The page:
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Q&A with Richard Florida: Who's Your City?

In his new book, Who’s Your City?, Richard Florida says the creative economy is making where you live the most important decision of your life.  The world is not flat but spiky, he argues, as today’s key economic indicators—talent, innovation and creativity-- are concentrated in strategic areas he dubs mega-regions.

From the wealth of place to the geography of happiness, Florida spins a new way of looking at our place in the world today.  Is it for real? Or as Steven Colbert joked at the end of his humorous interview, is he simply a “gay, bohemian artist who just wants to sell his house?” 

We recently interviewed the author who went out of his way to point out that the good life can be found in Pittsburgh.

(Note: The answers were edited and condensed for space.)

You write that the real source of economic growth comes from the clustering and concentration of talented and productive people and that today’s global economy is powered by a surprisingly small number of places. So what’s to become of the rest of the world?

One of the reasons I wrote this book is because I'm scared. Look, if we believe in this mythology that the world is flat, that anyone can plug and play and compete from anywhere, we're missing the point that economic resources, resources required for invention, are really concentrating in a way that few people, even leading urbanists, understand.

More than 50% of us live in urban regions. These 40 mega-regions (around the world) with less than 20% of the population account for about 2/3 of the world's economic output.

We need to be aware of that because it definitely challenges some places. Yes, it challenges places like the Pittsburghs, but they can adjust. It's going to be harder for the Akrons or Toledos to adjust, and much much harder for the places in Latin America or the Middle East or in Asia so we have to be conscientious.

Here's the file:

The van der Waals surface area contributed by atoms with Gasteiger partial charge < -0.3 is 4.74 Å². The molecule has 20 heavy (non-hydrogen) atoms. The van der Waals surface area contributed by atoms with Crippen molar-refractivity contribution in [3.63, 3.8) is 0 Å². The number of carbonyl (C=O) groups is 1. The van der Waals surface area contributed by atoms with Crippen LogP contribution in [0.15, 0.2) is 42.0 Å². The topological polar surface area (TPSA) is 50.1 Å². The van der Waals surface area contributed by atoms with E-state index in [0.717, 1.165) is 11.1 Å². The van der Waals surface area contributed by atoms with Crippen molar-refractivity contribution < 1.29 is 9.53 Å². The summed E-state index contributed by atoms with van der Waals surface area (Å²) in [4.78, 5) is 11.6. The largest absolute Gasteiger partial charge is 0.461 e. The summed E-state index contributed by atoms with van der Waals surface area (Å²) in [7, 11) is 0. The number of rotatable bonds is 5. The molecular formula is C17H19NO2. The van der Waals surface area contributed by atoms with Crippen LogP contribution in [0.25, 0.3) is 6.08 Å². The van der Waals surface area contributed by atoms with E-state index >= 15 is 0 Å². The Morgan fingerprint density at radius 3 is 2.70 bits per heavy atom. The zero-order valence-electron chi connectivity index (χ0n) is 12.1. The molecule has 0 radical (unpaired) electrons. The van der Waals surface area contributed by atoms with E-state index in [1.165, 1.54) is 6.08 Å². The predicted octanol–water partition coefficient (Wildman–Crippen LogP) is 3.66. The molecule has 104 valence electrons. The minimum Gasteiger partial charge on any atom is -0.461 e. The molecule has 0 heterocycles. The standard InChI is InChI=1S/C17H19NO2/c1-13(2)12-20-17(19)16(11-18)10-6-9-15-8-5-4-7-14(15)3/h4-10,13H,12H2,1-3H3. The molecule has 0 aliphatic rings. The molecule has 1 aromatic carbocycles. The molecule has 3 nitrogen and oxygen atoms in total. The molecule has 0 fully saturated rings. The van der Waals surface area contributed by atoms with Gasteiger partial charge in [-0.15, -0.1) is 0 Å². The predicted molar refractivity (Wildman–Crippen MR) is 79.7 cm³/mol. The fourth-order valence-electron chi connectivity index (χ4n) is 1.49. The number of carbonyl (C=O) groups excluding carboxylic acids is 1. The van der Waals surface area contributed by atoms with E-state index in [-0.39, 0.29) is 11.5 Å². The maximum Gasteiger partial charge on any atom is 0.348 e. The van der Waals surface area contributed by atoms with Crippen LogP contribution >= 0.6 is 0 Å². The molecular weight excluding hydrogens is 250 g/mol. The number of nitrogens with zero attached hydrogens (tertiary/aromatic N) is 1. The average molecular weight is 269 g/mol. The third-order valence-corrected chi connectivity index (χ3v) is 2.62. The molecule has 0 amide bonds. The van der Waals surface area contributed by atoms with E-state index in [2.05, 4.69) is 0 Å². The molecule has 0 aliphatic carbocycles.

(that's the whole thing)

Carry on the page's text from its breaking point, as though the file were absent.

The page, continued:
Help me better understand the connection between living in a powerful mega-region like Chi-Pitts but in a city in that region that’s in transition.

I spent 17 years in Pittsburgh and my wife is from greater Detroit. We are big fans of rustbelts. I like older, urban cities. The thing is that Pittsburgh and Detroit are in one of the biggest mega-regions in the world. The Chi-Pitts mega region, the third largest in the world and the second largest in America. And I think that's an interesting way to think about it.

A place like Pittsburgh or Detroit is well positioned, even though they may have experienced some hard times in the past couple decades ago, to be thriving places. And certainly, someone can lead a very, very, very thriving career in Pittsburgh or Detroit because you're inside one of the world's biggest mega regions.

Chicago's growth really sucked up all of the services and headquarters functions and lawyering and financial and accountancy that used to be done in the Detroits, the Pittsburghs, the Clevelands, the Akrons, the Toledos. Chicago has become in a way the business and financial center for the Chi-Pitts regions, and it's become extraordinarily expensive.

So, one can make quite a nice life in a Pittsburgh or in a Detroit if they find ways to connect to that Chi-Pitts mega region. The places in the mega region that are really at an advantage are places like Ann Arbor.  The college towns in that mega region have a particular advantage.

How can a city in this mega-region better compete in the global economy? Is it a matter of amenities or mindset or both?

First of all, I think they all have this great advantage, in a nearly 2 trillion dollar mega region which is one of the most innovative on the planet. They’re also close to the second largest mega-region on the planet, the number one in North America which is the Bos-Wash. (Boston-Washington) The question is how do they want to compete?